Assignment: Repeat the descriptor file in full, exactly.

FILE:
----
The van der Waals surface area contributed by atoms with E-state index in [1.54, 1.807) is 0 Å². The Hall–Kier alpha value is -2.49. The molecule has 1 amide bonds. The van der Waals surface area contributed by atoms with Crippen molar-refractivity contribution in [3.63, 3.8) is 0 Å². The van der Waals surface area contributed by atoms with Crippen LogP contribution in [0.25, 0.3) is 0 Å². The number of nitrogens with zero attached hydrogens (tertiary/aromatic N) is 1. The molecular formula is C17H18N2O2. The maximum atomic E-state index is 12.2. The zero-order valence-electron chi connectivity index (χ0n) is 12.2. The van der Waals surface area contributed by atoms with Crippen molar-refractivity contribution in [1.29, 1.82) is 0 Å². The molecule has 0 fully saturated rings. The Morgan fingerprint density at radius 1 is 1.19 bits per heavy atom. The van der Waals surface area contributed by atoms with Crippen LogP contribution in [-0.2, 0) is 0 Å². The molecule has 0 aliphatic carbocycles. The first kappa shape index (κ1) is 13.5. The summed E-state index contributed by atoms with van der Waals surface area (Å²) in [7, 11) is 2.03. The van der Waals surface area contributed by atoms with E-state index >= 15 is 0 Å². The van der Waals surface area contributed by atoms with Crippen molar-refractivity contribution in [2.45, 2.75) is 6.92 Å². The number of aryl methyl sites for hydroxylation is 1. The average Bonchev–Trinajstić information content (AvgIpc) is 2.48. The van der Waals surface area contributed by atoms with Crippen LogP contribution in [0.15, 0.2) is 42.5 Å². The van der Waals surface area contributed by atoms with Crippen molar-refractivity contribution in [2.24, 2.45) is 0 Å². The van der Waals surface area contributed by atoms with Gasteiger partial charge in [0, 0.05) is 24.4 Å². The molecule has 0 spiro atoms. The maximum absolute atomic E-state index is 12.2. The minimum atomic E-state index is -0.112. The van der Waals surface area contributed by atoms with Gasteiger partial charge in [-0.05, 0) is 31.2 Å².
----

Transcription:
The van der Waals surface area contributed by atoms with E-state index in [1.54, 1.807) is 0 Å². The Hall–Kier alpha value is -2.49. The molecule has 1 amide bonds. The van der Waals surface area contributed by atoms with Crippen molar-refractivity contribution in [3.63, 3.8) is 0 Å². The van der Waals surface area contributed by atoms with Crippen LogP contribution in [0.25, 0.3) is 0 Å². The number of nitrogens with zero attached hydrogens (tertiary/aromatic N) is 1. The molecular formula is C17H18N2O2. The maximum atomic E-state index is 12.2. The zero-order valence-electron chi connectivity index (χ0n) is 12.2. The van der Waals surface area contributed by atoms with Crippen molar-refractivity contribution in [1.29, 1.82) is 0 Å². The molecule has 0 fully saturated rings. The Morgan fingerprint density at radius 1 is 1.19 bits per heavy atom. The van der Waals surface area contributed by atoms with Crippen LogP contribution in [-0.2, 0) is 0 Å². The molecule has 0 aliphatic carbocycles. The first kappa shape index (κ1) is 13.5. The summed E-state index contributed by atoms with van der Waals surface area (Å²) in [7, 11) is 2.03. The van der Waals surface area contributed by atoms with E-state index >= 15 is 0 Å². The van der Waals surface area contributed by atoms with Crippen molar-refractivity contribution in [2.45, 2.75) is 6.92 Å². The number of aryl methyl sites for hydroxylation is 1. The average Bonchev–Trinajstić information content (AvgIpc) is 2.48. The van der Waals surface area contributed by atoms with Crippen LogP contribution in [0.15, 0.2) is 42.5 Å². The van der Waals surface area contributed by atoms with Crippen molar-refractivity contribution in [2.24, 2.45) is 0 Å². The van der Waals surface area contributed by atoms with Gasteiger partial charge in [0, 0.05) is 24.4 Å². The molecule has 0 spiro atoms. The maximum absolute atomic E-state index is 12.2. The minimum atomic E-state index is -0.112. The van der Waals surface area contributed by atoms with Gasteiger partial charge in [-0.05, 0) is 31.2 Å².